Category Archives: Cinema

XL Popcorn – The Story of the Last Chrysanthemums

List Item: Watch all of the “1001 Movies You Must See Before You Die”
Progress: 914/1009Title: Zangiku Monogatari (The Story of the Last Chrysanthemums)
Director: Kenji Mizoguchi
Year: 1939
Country: Japan

Two posts in a row where I have ended up seeing the final entry for a director with three films on the list. The difference between Zangiku Monogatari and The Palm Beach Story is worlds apart. At least with the two other entries by Kenji Mizoguchi, they are both films I watched since starting the blog back in March 2014. It helps to look back on Ugetsu and Sansho the Bailiff to see how today’s watch stacks up against the others. Sadly, it’s an easy trip to the bottom of the list.

For a story to be two and a half hours long, there needs to be something epic about the scope. Sometimes it’s because we are looking at an adaptation of an epic novel, the long and interesting life of an individual or even the painting of a work of art due to the scope of the creative process.

Zangiku Monogatari wants to paint the casting out of a kabuki actor by his adoptive family and his eventual return to their good graces as worthy of the long treatment. I think that it could be when done in a certain way. For me, however, this film took too long to hit beats that others would only need 100 minutes for.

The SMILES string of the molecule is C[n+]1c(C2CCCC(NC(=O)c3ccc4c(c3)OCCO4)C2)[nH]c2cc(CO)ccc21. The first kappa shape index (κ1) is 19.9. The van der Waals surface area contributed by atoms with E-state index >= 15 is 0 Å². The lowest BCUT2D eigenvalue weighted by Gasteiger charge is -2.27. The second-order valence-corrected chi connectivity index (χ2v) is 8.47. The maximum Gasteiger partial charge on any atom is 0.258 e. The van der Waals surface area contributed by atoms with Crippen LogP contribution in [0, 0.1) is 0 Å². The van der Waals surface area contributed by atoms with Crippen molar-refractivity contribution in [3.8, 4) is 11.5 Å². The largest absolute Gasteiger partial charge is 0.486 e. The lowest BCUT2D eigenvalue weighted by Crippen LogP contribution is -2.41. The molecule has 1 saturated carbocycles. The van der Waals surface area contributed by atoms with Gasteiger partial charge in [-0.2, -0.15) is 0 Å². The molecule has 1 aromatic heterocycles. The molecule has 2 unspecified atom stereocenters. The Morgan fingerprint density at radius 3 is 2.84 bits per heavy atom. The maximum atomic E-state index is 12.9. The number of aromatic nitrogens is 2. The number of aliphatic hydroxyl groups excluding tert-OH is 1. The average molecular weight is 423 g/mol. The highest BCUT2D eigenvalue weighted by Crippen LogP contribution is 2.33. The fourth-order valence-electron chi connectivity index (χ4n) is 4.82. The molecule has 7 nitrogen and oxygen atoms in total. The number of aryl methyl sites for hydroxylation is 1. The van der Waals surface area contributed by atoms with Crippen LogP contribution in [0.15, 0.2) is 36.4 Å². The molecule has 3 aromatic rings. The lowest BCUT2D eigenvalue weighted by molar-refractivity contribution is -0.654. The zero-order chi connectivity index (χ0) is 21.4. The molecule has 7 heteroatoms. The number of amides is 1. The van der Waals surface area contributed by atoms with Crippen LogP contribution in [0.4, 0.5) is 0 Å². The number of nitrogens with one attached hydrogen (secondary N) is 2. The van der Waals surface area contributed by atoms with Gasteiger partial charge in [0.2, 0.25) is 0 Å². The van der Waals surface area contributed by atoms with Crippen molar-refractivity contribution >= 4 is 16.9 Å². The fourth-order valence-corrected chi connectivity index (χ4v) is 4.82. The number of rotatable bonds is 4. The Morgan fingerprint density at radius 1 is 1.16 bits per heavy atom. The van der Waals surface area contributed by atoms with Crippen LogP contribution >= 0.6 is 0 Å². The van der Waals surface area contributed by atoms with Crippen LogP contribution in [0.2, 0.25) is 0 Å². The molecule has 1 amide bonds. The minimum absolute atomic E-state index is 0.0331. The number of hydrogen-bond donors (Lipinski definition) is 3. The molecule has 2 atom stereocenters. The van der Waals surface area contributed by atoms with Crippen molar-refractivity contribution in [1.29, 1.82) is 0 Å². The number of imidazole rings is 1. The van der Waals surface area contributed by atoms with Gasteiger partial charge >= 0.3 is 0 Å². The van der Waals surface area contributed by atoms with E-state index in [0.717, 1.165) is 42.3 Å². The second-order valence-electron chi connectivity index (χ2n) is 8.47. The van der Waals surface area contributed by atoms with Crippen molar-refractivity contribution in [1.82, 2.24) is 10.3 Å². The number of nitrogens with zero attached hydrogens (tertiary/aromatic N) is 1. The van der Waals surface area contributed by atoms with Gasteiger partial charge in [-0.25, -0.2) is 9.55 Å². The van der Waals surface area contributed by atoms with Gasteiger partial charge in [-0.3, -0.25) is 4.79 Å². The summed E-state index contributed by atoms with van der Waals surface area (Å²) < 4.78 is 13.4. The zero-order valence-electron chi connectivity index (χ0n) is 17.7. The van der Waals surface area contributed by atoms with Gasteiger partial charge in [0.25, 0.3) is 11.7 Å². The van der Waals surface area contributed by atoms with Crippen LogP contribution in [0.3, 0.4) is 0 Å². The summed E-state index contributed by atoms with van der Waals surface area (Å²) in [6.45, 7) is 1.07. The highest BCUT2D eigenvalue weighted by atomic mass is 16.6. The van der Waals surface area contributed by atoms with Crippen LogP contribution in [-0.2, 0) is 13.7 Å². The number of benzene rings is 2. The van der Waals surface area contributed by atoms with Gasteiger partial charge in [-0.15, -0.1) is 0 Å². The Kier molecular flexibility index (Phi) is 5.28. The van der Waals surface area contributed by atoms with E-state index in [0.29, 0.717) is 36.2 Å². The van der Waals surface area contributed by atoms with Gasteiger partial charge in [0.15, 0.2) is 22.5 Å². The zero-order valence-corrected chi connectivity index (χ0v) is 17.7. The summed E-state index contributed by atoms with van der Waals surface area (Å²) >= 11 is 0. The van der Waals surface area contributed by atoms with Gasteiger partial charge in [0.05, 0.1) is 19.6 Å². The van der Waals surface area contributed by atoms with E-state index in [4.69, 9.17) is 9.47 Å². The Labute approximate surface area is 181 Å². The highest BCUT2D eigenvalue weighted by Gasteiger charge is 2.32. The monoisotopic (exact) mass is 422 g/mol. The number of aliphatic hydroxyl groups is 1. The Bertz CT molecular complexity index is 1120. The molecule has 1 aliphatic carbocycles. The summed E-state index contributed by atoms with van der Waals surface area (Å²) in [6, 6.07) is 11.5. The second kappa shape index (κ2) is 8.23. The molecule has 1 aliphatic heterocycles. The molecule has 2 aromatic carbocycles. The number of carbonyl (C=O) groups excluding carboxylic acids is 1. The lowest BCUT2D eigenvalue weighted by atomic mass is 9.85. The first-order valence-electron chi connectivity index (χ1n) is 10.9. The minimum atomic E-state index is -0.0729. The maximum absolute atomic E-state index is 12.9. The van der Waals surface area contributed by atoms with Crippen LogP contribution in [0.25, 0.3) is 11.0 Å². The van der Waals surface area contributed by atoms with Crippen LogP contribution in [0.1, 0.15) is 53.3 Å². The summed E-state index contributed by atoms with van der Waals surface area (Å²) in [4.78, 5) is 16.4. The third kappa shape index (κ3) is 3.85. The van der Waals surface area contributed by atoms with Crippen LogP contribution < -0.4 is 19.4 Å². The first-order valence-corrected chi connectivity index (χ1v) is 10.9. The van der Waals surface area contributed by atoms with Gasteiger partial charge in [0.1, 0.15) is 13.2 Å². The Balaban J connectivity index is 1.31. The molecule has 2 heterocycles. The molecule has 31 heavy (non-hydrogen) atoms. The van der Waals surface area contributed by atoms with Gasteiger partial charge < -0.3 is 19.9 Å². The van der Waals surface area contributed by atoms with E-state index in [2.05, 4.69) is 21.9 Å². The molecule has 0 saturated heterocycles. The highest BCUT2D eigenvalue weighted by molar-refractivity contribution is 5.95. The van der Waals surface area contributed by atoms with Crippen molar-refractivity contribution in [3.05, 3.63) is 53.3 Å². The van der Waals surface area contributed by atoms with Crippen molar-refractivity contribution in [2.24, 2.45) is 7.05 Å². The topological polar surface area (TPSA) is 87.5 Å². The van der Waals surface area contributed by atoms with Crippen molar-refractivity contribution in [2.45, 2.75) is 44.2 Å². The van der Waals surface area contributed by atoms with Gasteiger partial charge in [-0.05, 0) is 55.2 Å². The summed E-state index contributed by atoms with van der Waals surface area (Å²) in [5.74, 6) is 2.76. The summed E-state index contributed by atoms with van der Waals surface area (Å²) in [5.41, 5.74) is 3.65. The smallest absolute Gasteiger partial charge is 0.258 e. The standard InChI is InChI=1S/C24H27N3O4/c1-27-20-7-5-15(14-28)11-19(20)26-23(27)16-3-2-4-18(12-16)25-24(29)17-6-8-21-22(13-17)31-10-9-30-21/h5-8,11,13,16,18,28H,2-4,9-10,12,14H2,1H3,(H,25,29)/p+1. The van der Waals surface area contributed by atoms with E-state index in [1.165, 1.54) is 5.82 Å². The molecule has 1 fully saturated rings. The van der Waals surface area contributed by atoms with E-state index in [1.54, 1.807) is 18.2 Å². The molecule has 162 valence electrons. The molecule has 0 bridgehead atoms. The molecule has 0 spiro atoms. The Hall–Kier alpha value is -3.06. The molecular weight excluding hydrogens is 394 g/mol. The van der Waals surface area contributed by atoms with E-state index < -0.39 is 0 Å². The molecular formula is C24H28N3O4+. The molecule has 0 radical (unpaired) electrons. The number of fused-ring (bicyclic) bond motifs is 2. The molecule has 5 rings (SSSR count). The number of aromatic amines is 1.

So much of this was taken up in long takes made of panning or tracking shots, which is definitely a stylistic choice. However, this is a choice that rarely works for me. Sometimes a close-up is good. Variety when it comes to types of shots is especially good. Zangiku Monogatari has this air as if it was made for the stage and the film was shot for a dress rehearsal. In doing so it lost a lot of what would make a good melodrama for me.

What also would not have helped is the age of the film. I saw an high definition remaster on YouTube, but despite the best effort of the preservation so much of the detail in the sets is just not there. This is a film that is meant to have fantastic production design, however this can only really be see in the river parade at the end and in some of the actual theatre scenes. The rest is dark with not a lot of interesting detail that would have helped make these long takes worthwhile.

XL Popcorn – The Palm Beach Story

List Item: Watch all of the “1001 Movies You Must See Before You Die”
Progress: 913/1009Title: The Palm Beach Story
Director: Preston Sturges
Year: 1942
Country: USA